In Major League 2, the inferior but still endearing (if you watched it on basic cable 4,600 times in the '90s) sequel to the hit 1989 comedy Major League, the hapless Cleveland Indians trade away their best player to save money. In return, they receive the goofiest, most outlandish, slapstick-iest player anyone can imagine: a guy from the Japanese baseball league.
His name is Hiroshi "Kamikaze" Tanaka, and he's a reckless screwball who earns his nickname by constantly crashing into walls and knocking himself unconscious. He also taunts fellow outfielder Pedro Cerrano for not having the spirit of a "warrior," and butchers some broken-English attempts to say he has no testicles.
Paramount PicturesWho says Hollywood doesn't have enough great roles for Asian actors?
One year later, in 1995, the real-life Los Angeles Dodgers signed Hideo Nomo, a pitcher from the Japanese league, who immediately went on to make the All-Star Team and won Rookie of the Year. This opened the door for the now-common trend of MLB teams signing Japanese pros, which has since yielded surefire Hall of Famer Ichiro Suzuki, Yankees 2-time All-Star and '09 World Series MVP Hideki Matsui, and current Angels' hitting and pitching phenom Shohei Ohtani, among others. Essentially, the dumbest thing the screenwriters of Major League 2 could dream up in 1994 became an incredibly forward-thinking trend that teams league-wide have since rushed to emulate.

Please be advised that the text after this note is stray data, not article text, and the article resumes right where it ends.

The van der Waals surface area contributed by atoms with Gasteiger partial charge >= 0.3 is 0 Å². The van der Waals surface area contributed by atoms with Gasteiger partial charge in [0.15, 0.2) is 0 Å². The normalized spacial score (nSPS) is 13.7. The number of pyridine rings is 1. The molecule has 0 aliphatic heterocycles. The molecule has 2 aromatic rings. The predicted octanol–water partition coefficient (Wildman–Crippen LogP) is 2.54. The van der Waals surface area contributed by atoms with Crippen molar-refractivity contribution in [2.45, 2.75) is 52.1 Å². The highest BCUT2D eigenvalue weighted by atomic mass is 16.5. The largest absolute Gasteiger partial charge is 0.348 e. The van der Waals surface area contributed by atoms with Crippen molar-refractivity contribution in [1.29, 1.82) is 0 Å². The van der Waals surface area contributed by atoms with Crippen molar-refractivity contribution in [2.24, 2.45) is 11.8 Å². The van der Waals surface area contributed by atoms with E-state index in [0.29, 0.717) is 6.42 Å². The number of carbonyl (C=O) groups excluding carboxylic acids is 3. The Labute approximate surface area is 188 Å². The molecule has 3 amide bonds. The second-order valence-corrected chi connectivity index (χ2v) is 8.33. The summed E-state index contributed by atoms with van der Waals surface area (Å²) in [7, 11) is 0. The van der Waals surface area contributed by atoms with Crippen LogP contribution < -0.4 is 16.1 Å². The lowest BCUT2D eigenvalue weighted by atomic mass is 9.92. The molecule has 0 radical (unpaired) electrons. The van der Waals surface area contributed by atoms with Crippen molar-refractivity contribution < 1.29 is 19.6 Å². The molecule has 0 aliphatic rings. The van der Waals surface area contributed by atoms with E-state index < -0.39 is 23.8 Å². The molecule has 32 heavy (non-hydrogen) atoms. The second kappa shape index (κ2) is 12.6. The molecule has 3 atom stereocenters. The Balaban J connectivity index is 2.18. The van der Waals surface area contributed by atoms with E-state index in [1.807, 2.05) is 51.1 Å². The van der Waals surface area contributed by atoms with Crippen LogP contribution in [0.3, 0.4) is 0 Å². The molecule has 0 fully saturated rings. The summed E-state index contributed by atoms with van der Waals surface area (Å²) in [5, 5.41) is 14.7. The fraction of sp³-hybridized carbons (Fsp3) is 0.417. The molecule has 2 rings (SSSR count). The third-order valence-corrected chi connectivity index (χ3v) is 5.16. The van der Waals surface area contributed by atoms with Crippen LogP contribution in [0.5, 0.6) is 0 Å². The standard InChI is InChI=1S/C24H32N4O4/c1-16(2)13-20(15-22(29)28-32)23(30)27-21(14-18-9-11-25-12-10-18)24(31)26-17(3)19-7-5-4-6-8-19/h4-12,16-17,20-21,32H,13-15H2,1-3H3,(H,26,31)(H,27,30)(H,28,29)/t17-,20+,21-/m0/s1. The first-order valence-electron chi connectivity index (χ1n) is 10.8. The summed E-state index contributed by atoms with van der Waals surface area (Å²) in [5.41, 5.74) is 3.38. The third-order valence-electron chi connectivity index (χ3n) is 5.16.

But the strangely prescient predictions of Major League and Major League 2 don't stop there. (Sorry, we're not counting Major League: Back To The Minors, a movie so forgotten that you didn't know it existed until this parenthetical.) And they're not all for the better. The movies foresaw a whole host of sad, ominous trends that would eventually engulf America's national pastime. If only we'd known at the time ...
Charlie Sheen Took Steroids To Play A Fake Baseball Player
In a 2011 interview, Charlie Sheen revealed that he took steroids for "six to eight weeks" while filming the original Major League. He claims the drugs helped juice his fastball from 79 to 85 mph. While this may have just been a roundabout way of bragging that he could throw 85, he still risked testicular shrinkage to throw a ball unnoticeably faster in a goofy '80s comedy, which is some straight up DiCaprio Revenant-level "leak the anecdote to help your Oscar case" shit.
Paramount PicturesIt's also possible that Charlie Sheen just likes taking drugs and never misses an opportunity.
Now, if in 1989, Sheen knew to take steroids to play baseball better, and then easily acquired them and did instantly play better, surely everyone else who played (and covered) baseball would've known?
In 1998, Mark McGwire and Sammy Sosa drove a resurgence in baseball's popularity when they obliterated the single-season home run record, smacking the two highest home run totals in the hundred-year-plus history of the sport. The baseball press turned a blind eye to the swole, roided-out elephant in the locker room, then retroactively acted shocked when an Easter-Island-craniumed Barry Bonds re-broke the record with 73 homers at age 36. A subsequent doping scandal led to sport-wide hand-wringing, a strict overhaul of the league's drug policy (which didn't technically exist before 2005), and literal congressional hearings.